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Going Green While Facing a Change in the Wind

Going Green in Data Centerd

This blog has been co-written by Michail Clutter, Andrew Fanara, and Dave Cox

When the winds of change blow, some people build walls, others build windmills -- Chinese Proverb

The data center operations team is right in the middle of a big, global trend changing how data centers will operate. The catalyst? Your customers, management, and regulators increasingly demand more timely and accurate information about your facilities’ energy and water use. A concern highlighted recently in a Schneider Electric survey, which had 87% of respondents saying sustainability is moving up their company’s agenda. 

It’s no coincidence that this trend has your customers scrutinizing your license to operate. They not only rely on your facilities for their digital needs, but they’re also feeling pressured by customers to green their business and supply chain. Prominent investors in the data center industry embrace the notion that a data-driven sustainability strategy can reduce operating costs, improve profit, and build customer loyalty. Fully, one-quarter of all assets under management are now run by institutional investors that use sustainability criteria to measure their potential investments in companies.

As a result, more data center operators are promoting their sustainability credentials out of competitive necessity. In Europe, you’re likely to get a European Commission directive to reign in the consumption of natural resources used by the data center and telecom sectors. In anticipation, leading companies are even getting on an aggressive path to zero carbon goals. 


Sustainability is more than a reflection of a company’s values; sustainable thinking and strategy are becoming how organizations innovate and discover new business VALUE to prepare for a more volatile, uncertain future. More companies apply a sustainability lens to their data centers’ life cycle to buffer against reputational and financial risk. Along the way, they’re developing essential data management skills to uncover the most cost-effective ways to lessen environmental impact, build resilience, and increase profit. 

What does all this mean for a data center operations team? Primarily what’s coming down the path is an increase in the number and complexity of sustainability data requests from stakeholders. The good news is that with a well-implemented data management solution you can have the in-house capabilities to respond to these information requests in a timely and accurate manner.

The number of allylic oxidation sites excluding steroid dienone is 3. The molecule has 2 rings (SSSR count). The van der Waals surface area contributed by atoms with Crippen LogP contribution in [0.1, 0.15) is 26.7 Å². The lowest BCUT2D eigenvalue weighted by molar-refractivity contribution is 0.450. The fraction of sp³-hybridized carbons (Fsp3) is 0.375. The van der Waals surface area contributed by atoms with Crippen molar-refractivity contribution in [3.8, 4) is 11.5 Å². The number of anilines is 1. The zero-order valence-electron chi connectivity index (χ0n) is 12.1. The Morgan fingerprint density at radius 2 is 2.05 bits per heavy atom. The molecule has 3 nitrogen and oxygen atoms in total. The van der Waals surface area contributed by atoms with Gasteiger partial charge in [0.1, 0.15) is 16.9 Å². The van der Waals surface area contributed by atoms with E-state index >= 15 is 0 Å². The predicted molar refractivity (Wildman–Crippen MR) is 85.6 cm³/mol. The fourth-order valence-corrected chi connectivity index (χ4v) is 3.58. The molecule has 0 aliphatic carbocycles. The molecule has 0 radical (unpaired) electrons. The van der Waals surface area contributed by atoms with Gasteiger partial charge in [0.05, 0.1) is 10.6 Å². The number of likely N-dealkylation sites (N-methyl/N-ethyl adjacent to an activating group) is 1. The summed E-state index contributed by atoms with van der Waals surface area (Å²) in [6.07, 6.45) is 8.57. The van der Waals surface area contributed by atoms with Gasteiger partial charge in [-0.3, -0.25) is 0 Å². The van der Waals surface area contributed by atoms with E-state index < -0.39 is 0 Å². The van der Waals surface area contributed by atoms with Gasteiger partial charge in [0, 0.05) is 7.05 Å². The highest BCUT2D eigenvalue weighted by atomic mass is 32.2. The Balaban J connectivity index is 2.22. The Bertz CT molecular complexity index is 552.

Data Center Operations Team

A data center operations team can meet its organization’s sustainability reporting needs by calculating the PUE, water, and carbon metrics for their facilities. Regularly calculating your metrics, will meet stakeholder demands for improved transparency and accuracy, while also benchmarking your facilities to help your management set realistic and trustworthy goals for improvements.  

Sustainability demands are bringing the winds of change to the data center industry. Soon deep electrical grid integration, AI for predictive maintenance, energy storage, and zero waste in construction will enter the mainstream sustainability discussion. But to get started, contact Casne today to learn how your team can build its data management skills to stay agile and start tracking your PUE, water, and carbon sustainability metrics.

In next week’s blog, we will take a look at finding Power Usage Effectiveness in a data center, and common mistakes we see many make while calculating it.

Let's continue the conversation on LinkedIn:

Michail Clutter, Casne Engineering

Andrew Fanara

Dave Cox, FirmoGraphs



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